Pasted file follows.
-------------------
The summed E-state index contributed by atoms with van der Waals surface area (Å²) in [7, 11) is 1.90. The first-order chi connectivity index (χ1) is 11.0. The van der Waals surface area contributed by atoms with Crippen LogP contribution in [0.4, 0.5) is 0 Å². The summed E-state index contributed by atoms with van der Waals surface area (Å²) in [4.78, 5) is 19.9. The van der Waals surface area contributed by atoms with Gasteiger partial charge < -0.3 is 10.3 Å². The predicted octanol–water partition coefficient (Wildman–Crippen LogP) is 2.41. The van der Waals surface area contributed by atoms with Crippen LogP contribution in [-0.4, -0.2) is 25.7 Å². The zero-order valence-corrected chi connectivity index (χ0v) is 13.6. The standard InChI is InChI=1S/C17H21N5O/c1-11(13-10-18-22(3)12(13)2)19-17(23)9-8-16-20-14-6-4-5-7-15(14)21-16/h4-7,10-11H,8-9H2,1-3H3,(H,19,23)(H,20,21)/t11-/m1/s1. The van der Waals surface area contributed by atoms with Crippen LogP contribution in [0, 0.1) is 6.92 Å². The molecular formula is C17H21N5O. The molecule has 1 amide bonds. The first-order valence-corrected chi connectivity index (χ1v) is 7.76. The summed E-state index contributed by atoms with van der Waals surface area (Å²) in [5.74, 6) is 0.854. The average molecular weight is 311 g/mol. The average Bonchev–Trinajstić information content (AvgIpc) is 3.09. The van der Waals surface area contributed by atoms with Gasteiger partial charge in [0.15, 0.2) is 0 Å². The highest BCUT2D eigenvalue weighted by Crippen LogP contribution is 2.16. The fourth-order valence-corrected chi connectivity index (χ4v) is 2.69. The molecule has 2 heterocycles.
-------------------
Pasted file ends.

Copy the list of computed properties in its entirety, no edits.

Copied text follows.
The summed E-state index contributed by atoms with van der Waals surface area (Å²) in [7, 11) is 1.90. The first-order chi connectivity index (χ1) is 11.0. The van der Waals surface area contributed by atoms with Crippen LogP contribution in [0.4, 0.5) is 0 Å². The summed E-state index contributed by atoms with van der Waals surface area (Å²) in [4.78, 5) is 19.9. The van der Waals surface area contributed by atoms with Gasteiger partial charge < -0.3 is 10.3 Å². The predicted octanol–water partition coefficient (Wildman–Crippen LogP) is 2.41. The van der Waals surface area contributed by atoms with Crippen LogP contribution in [-0.4, -0.2) is 25.7 Å². The zero-order valence-corrected chi connectivity index (χ0v) is 13.6. The standard InChI is InChI=1S/C17H21N5O/c1-11(13-10-18-22(3)12(13)2)19-17(23)9-8-16-20-14-6-4-5-7-15(14)21-16/h4-7,10-11H,8-9H2,1-3H3,(H,19,23)(H,20,21)/t11-/m1/s1. The van der Waals surface area contributed by atoms with Crippen LogP contribution in [0, 0.1) is 6.92 Å². The molecular formula is C17H21N5O. The molecule has 1 amide bonds. The first-order valence-corrected chi connectivity index (χ1v) is 7.76. The summed E-state index contributed by atoms with van der Waals surface area (Å²) in [5.74, 6) is 0.854. The average molecular weight is 311 g/mol. The average Bonchev–Trinajstić information content (AvgIpc) is 3.09. The van der Waals surface area contributed by atoms with Gasteiger partial charge in [0.15, 0.2) is 0 Å². The highest BCUT2D eigenvalue weighted by Crippen LogP contribution is 2.16. The fourth-order valence-corrected chi connectivity index (χ4v) is 2.69. The molecule has 2 heterocycles.